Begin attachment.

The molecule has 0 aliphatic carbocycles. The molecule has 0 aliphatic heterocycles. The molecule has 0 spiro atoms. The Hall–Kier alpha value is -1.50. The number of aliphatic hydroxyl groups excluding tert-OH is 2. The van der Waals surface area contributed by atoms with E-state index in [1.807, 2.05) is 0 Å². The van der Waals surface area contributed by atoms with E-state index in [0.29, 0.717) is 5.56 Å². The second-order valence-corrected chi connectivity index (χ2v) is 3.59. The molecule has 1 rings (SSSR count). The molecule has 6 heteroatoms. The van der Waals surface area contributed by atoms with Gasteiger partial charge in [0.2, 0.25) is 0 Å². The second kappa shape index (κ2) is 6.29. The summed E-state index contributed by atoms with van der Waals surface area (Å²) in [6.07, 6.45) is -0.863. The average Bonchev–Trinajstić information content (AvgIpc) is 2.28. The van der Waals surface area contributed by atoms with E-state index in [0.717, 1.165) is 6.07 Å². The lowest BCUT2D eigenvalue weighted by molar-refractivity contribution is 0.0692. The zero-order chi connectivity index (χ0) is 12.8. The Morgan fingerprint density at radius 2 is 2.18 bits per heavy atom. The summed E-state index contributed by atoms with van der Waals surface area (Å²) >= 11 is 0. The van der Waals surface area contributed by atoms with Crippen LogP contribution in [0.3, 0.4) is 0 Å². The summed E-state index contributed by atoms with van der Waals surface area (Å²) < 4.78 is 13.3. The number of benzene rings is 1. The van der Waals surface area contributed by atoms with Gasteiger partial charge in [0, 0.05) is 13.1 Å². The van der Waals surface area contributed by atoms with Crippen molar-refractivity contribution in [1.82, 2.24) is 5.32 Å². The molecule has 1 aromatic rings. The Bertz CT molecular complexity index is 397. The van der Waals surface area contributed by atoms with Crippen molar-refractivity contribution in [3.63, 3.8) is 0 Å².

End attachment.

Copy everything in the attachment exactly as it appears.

The molecule has 0 aliphatic carbocycles. The molecule has 0 aliphatic heterocycles. The molecule has 0 spiro atoms. The Hall–Kier alpha value is -1.50. The number of aliphatic hydroxyl groups excluding tert-OH is 2. The van der Waals surface area contributed by atoms with E-state index in [1.807, 2.05) is 0 Å². The van der Waals surface area contributed by atoms with E-state index in [0.29, 0.717) is 5.56 Å². The second-order valence-corrected chi connectivity index (χ2v) is 3.59. The molecule has 1 rings (SSSR count). The molecule has 6 heteroatoms. The van der Waals surface area contributed by atoms with Gasteiger partial charge in [0.2, 0.25) is 0 Å². The second kappa shape index (κ2) is 6.29. The summed E-state index contributed by atoms with van der Waals surface area (Å²) in [6.07, 6.45) is -0.863. The average Bonchev–Trinajstić information content (AvgIpc) is 2.28. The van der Waals surface area contributed by atoms with E-state index in [0.717, 1.165) is 6.07 Å². The lowest BCUT2D eigenvalue weighted by molar-refractivity contribution is 0.0692. The zero-order chi connectivity index (χ0) is 12.8. The Morgan fingerprint density at radius 2 is 2.18 bits per heavy atom. The summed E-state index contributed by atoms with van der Waals surface area (Å²) >= 11 is 0. The van der Waals surface area contributed by atoms with Crippen LogP contribution in [0.3, 0.4) is 0 Å². The summed E-state index contributed by atoms with van der Waals surface area (Å²) < 4.78 is 13.3. The number of benzene rings is 1. The van der Waals surface area contributed by atoms with Gasteiger partial charge in [0, 0.05) is 13.1 Å². The van der Waals surface area contributed by atoms with Crippen molar-refractivity contribution in [1.82, 2.24) is 5.32 Å². The molecule has 1 aromatic rings. The Bertz CT molecular complexity index is 397. The van der Waals surface area contributed by atoms with Crippen molar-refractivity contribution in [3.63, 3.8) is 0 Å².